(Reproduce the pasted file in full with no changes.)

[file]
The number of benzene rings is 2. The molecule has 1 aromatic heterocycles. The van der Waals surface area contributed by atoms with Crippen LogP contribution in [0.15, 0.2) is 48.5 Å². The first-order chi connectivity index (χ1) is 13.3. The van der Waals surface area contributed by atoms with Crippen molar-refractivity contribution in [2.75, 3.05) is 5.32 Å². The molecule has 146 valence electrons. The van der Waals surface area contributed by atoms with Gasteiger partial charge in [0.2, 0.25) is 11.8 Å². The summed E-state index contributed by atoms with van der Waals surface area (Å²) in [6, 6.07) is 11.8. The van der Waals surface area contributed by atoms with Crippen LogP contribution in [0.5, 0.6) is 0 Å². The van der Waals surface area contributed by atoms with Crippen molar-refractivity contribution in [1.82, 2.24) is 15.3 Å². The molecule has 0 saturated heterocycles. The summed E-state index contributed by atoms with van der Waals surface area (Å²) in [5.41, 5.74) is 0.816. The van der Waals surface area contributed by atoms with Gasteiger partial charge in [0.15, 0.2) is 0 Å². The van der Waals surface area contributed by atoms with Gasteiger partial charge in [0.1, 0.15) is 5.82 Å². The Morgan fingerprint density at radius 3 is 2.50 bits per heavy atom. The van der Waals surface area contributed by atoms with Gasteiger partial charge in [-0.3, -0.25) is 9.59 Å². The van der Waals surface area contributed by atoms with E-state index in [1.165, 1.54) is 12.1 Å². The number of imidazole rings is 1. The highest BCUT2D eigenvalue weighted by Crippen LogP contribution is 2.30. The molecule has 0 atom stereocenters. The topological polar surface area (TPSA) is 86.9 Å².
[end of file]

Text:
The number of benzene rings is 2. The molecule has 1 aromatic heterocycles. The van der Waals surface area contributed by atoms with Crippen LogP contribution in [0.15, 0.2) is 48.5 Å². The first-order chi connectivity index (χ1) is 13.3. The van der Waals surface area contributed by atoms with Crippen molar-refractivity contribution in [2.75, 3.05) is 5.32 Å². The molecule has 146 valence electrons. The van der Waals surface area contributed by atoms with Gasteiger partial charge in [0.2, 0.25) is 11.8 Å². The summed E-state index contributed by atoms with van der Waals surface area (Å²) in [6, 6.07) is 11.8. The van der Waals surface area contributed by atoms with Crippen LogP contribution in [0.5, 0.6) is 0 Å². The van der Waals surface area contributed by atoms with Crippen molar-refractivity contribution in [1.82, 2.24) is 15.3 Å². The molecule has 0 saturated heterocycles. The summed E-state index contributed by atoms with van der Waals surface area (Å²) in [5.41, 5.74) is 0.816. The van der Waals surface area contributed by atoms with Gasteiger partial charge in [0.15, 0.2) is 0 Å². The van der Waals surface area contributed by atoms with Gasteiger partial charge in [0.1, 0.15) is 5.82 Å². The Morgan fingerprint density at radius 3 is 2.50 bits per heavy atom. The van der Waals surface area contributed by atoms with Gasteiger partial charge in [-0.3, -0.25) is 9.59 Å². The van der Waals surface area contributed by atoms with E-state index in [1.165, 1.54) is 12.1 Å². The number of imidazole rings is 1. The highest BCUT2D eigenvalue weighted by Crippen LogP contribution is 2.30. The molecule has 0 atom stereocenters. The topological polar surface area (TPSA) is 86.9 Å².